Anytime you’re wondering how you might spruce up a newly created 2D drawing, ask yourself, “what objects in my drawing have a unique texture in real life?”
Then the fun begins!
Once you know what items you want to add detail to, you’ll create texture by using different mediums and techniques, such as:
Ink – for fine lines or dotting
Pencil – for cross hatching and shading
Or Charcoal – for darker, bold lines or smudging
Admittedly, it’s one thing to know the technique exists… It’s a whole other thing to actually carry it out and add more realism to a 2D drawing!
There’s no doubt it can be challenging, and may take some practice.
But the end result can add a whole new dynamic to your creation – so it’s definitely worth practicing. Especially on those days you feel the extra motivation to push yourself and learn something new.
And by playing around with fine lines, or dramatic sweeps – you can change your entire drawing’s meaning and intention.
In this blog we’ll cover 3 easy textures you can add to your piece to make it come to life with some extra pizzazz – for those days you’d like to take your drawing another step further:
Let’s dive in!
1 – GRASS
Any outdoor scene can easily be elevated by sprucing it up with some detailed, blowing-in-the-breeze grass.
To make your grass realistic, you’ll need to make many individual swipes going from the bottom to the top of the blade of grass.
As you make the individual swipes, make sure you give the swipe a natural, slight bend to it (this adds movement and realism) – rather than straight up and down.
You’ll also want to make sure that your individual grass blades are not all bending in the same direction, or have the exact same length. Individualism is key here – every blade of grass will be slightly unique.
To achieve the most realistic grass, apply more pressure to your drawing utensil at the base of the grass, and ease up on the pressure as you reach the top. This will help create contrast between the denseness of the grass root and the feathery lightness of the tip.
Allow yourself to free-flowingly make your swipes – too much thought behind your movements and it may not come out looking as natural as you’d hoped. Let go of thinking ahead too much!
For a video tutorial, check out TylersArtShack’s video How To Draw Realistic Tall Grass
2 – WOOD
Whether it’s the front door of a home, the logs of a summer bonfire, or the cutting boards in a kitchen… Adding texture to a wooden item in your drawing will add unique depth to your piece!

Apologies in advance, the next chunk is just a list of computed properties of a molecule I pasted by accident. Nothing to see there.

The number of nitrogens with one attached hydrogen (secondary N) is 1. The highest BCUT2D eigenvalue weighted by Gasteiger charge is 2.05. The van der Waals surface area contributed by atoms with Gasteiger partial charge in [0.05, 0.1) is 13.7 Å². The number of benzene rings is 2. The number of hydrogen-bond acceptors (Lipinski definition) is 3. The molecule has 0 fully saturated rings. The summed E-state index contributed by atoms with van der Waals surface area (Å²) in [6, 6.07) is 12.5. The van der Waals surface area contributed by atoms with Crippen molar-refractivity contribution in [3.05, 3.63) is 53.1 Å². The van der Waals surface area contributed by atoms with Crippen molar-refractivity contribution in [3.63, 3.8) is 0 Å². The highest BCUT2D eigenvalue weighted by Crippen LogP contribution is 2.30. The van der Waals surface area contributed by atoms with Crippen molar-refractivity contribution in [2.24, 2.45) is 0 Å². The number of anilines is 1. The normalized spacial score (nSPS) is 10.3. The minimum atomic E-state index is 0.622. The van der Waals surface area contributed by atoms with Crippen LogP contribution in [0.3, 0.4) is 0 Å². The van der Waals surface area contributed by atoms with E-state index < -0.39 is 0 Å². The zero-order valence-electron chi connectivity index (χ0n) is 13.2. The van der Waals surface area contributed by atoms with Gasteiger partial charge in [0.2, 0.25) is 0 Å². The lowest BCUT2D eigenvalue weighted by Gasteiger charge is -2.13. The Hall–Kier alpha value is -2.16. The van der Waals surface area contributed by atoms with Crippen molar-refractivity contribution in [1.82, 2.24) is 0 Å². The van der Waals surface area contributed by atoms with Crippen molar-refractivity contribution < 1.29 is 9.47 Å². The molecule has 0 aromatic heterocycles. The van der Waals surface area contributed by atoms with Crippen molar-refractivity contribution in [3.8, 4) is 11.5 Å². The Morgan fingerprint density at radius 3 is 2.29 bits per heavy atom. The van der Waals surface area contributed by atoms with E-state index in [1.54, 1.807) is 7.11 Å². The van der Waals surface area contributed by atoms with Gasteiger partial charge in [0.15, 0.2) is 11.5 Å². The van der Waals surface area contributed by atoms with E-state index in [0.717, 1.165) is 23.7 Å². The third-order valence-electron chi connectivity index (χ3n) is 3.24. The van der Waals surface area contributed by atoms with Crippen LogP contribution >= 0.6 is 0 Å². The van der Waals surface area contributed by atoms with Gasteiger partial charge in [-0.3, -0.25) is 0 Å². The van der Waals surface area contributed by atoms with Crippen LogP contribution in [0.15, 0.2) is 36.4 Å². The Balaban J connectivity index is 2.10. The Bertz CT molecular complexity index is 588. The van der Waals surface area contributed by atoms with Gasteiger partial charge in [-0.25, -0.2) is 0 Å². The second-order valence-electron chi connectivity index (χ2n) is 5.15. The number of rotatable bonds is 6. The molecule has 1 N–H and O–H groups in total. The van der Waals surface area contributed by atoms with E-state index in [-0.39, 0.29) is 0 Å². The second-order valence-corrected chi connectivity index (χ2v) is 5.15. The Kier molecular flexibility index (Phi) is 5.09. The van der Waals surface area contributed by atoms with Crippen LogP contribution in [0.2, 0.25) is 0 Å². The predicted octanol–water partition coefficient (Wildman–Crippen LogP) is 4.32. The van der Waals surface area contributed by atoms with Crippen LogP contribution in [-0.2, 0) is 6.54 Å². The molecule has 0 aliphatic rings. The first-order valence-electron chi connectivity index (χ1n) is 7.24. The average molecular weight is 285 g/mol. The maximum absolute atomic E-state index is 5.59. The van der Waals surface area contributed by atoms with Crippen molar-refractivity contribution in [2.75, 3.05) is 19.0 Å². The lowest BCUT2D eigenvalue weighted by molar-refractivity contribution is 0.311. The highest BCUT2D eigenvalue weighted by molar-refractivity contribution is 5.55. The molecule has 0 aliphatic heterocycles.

To make wood realistic, you’ll need to consider grains. Wood tones ebb and flow between dark and light shades that create the grain pattern in natural wood.
Lightly shade in your entire section of wood to create the base tone. Then take an eraser and create streaks where the lighter shades of the grain may be. Then take your drawing utensil and apply more pressured streaks where the darker shades of the grain would be.
Be sure that your light and dark streaks have a slight curve and bend to them – natural wood grains will not be perfectly straight, and may not reach from one end all the way down to the other.
Once you’ve got that base, you can create more details through further shading with your pencil and highlighting with your eraser. You can also add fine lines that extend from your main streaks and follow the grain pattern you’ve created.
Attention to detail will be key for creating a realistic wooden texture.
For a video tutorial, check out Infinitus Learning’s video Learn how to draw wood texture
3 – BRICK
Drawing brick texture can become a whole lot easier if you pull up a reference photo to remind yourself of how bricks line up with each other in a staggered pattern.
To create a realistic texture, you’ll need to create the mortar as well – not just the brick shapes. Start by creating horizontal lines stacked on top of each other and spaced evenly all the way across the desired section you’d like to make brick.
Then add in short vertical lines between your horizontal lines to create that staggered pattern.
Now that you have many rectangles created, you’ll draw individual bricks inside each rectangle, leaving space on the edges to indicate where the mortar is. You can make the brick perfectly cornered inside the rectangle, or with rounded edges.
Define the outer edge of your brick with darker pencil, and now it’s time to shade the brick!
You’ll want to shade in your brick following different angles and applied pressure. You can lightly shade in the mortar and create dotted patterns on it, and on the edges of your brick, to portray the more porous parts.
For a video tutorial, check out Dan Beardshaw’s video How To Draw Realistic Textures using Pencils at second 04:25.
Other textures you can check out and play around with include:
Remember – learning to add these textures effortlessly will take practice! Enjoy the process and have fun adding more depth to your masterpieces 🙂